Included studies compare official recidivism rates of treated sexual offenders with a comparable group of sexual offenders that have not been subjected to the respective treatment. Quasi-experimental studies were included only if they applied sound matching procedures, where the incidental assignment would not introduce bias, or where they were statistically controlled for potential biases. The treatment had to explicitly aim at reducing recidivism rates.

The review summarizes 27 studies containing 29 eligible comparisons of a treated group and a control group, containing data for 4,939 treated and 5,448 untreated sexual offenders. The studies come from seven different countries, but more than half of the studies have been carried out in North America. All eligible comparisons evaluated psychosocial treatment (mainly cognitive behavioral programs). No studies on pharmacological/hormonal treatment were found which meet the inclusion criteria.

What are the main findings of this review?

Does treatment of sexual offenders reduce recidivism?

On average, there is a significant reduction in recidivism rates in the treated groups. The odds to sexually reoffend were 1.41 lower for treated compared to control groups. This equals a sexual recidivism rate of 10.1 percent for treated offenders compared to 13.7 percent without treatment. The mean rates for general recidivism were higher, but showed a similar reduction of roughly a quarter due to treatment.

The results from the individual studies were very heterogeneous, that is individual study features had a strong impact on the outcomes. Methodological quality did not significantly influence effect sizes. Cognitive-behavioral as well as studies with small samples, medium to high risk offenders, more individualized treatment, and good descriptive validity revealed better effects. There was no significant difference between various settings. We found significant effects for treatment in the community and in forensic hospitals, but there is not yet sufficient evidence to draw conclusions regarding the effectiveness of sex offender treatment in prisons.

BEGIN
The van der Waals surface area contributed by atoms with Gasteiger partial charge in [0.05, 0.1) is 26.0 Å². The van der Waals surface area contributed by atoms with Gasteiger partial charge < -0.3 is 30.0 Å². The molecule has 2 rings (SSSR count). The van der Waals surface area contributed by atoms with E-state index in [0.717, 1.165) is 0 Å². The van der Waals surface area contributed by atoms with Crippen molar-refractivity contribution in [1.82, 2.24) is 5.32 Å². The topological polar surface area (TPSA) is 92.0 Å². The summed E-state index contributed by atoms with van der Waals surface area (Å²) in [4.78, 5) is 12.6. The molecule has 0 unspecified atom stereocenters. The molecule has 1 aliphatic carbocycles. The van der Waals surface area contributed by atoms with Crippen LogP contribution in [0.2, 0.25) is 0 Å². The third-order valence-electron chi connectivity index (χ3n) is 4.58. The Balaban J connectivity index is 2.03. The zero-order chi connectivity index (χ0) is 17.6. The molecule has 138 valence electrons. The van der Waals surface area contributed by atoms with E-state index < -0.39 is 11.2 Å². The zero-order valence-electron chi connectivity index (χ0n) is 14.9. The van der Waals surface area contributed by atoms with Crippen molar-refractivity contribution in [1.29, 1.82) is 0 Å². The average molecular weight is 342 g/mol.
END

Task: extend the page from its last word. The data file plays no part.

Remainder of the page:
What do the findings in this review mean?

Overall, the findings are promising, but there is too much heterogeneity between the results of individual studies to draw a generally positive conclusion about the effectiveness of sex offender treatment. Applied cognitive-behavioral foundation of treatment has relatively good potential, but other features, like the risk of the treated offenders or including individualized treatment, significantly affect treatment success.

More well documented randomized trials and high-quality quasi-experiments are needed, particularly outside of North America. In addition, there is a clear need of more differentiated process and outcome evaluations.

How up-to-date is this review?

The study pool of the present analysis was based on the broad search of 2,039 documents from a review published in 2005, updated to cover studies issued prior to 2010. More recent studies were evaluated in an appendix and mostly showed similar findings as in our review.

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See the full review